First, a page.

Saturday, January 7, 2012

Welcome Guest Blogger Rob LaPointe

Hello everyone,

Today I am privileged to have author Rob LaPointe as my guest. He's going to answer a few questions about himself.

1- How long have you been writing?

Writing or writing reasonably well?  Wink.  Probably since the early 80s.

2- What made you decide to put yourself out there to publish.?"

The first story I sold was to Aboriginal Science Fiction Magazine.  It was accepted upon submission, with no edits.  I was thrilled to finally be a "real" writer.  The terms were "payment upon publishing," but it took me close to, I think, two years to finally get a check.  I actually had to send a demand letter.  So if your question is what made me decide to publish as in self-publish online, that's my answer.

3- What is your favorite genre to write in?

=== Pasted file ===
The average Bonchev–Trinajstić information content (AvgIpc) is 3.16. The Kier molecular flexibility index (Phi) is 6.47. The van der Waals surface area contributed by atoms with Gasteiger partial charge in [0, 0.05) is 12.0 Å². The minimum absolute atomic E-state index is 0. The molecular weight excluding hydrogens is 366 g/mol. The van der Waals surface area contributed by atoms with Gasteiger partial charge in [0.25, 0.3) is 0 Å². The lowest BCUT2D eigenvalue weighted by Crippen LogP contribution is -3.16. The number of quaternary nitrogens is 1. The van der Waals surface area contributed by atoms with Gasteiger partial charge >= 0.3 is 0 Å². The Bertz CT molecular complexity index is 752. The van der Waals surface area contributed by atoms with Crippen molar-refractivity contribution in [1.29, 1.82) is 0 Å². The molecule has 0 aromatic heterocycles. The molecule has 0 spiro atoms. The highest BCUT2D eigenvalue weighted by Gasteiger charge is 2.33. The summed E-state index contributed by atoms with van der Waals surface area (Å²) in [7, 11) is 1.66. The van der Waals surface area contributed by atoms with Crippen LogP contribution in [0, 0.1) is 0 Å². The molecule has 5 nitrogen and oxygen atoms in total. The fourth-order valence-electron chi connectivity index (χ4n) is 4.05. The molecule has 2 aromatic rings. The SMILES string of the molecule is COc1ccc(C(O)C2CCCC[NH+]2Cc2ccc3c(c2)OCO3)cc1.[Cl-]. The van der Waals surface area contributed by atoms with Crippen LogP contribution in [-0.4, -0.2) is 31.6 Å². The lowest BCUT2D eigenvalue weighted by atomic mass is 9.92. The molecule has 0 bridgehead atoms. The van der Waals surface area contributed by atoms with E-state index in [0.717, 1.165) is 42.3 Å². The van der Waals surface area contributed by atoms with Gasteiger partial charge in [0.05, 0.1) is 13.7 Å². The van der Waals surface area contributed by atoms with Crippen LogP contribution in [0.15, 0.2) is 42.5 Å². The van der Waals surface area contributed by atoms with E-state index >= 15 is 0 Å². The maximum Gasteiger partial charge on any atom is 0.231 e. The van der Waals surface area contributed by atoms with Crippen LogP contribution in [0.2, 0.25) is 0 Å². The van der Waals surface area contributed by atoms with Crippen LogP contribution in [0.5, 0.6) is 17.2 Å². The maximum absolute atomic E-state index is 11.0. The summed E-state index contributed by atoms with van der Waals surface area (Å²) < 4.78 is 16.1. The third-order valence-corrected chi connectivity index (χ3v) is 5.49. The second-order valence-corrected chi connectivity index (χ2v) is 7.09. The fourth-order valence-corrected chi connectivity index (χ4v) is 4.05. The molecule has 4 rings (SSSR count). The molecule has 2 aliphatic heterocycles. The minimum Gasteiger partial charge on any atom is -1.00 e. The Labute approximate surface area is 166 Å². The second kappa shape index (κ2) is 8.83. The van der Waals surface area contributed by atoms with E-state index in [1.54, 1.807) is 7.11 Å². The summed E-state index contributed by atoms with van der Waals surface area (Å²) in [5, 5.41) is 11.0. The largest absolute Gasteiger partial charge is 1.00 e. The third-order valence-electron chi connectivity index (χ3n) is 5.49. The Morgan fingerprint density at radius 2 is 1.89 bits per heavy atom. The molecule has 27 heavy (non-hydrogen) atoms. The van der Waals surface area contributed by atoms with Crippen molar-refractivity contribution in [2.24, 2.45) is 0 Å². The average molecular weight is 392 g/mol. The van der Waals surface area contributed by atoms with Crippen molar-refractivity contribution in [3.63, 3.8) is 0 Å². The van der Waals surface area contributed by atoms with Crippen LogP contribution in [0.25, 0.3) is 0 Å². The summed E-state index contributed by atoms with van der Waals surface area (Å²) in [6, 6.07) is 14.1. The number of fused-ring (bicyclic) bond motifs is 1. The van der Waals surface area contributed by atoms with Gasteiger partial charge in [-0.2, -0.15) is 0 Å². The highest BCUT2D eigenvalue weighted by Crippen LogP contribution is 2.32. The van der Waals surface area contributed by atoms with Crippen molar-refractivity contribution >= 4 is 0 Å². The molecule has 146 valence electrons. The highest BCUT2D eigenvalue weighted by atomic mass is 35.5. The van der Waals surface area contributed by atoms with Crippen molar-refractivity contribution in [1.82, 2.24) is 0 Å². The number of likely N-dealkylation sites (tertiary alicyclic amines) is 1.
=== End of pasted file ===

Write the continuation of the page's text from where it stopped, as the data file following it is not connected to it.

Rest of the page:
Speculative fiction.  For me, the whole point of writing is "what if."  I love to take the ball and run with it . . . but I feel like I'm only an honest writer as long as I can keep the reader running with it too.

4-What are you working on now?
I've been a martial artists since about 1973.  I got fired up about it watching the original Kung Fu TV show with David Carradine (shame about that whole auto-erotic thing!  I always thought he was a man to emulate, um, right up until that).  Anyway, back on topic, I'm working on a satire about a guy running a martial arts school and all the, what's the right word, interesting, people he meets.  Believe me, I've met them.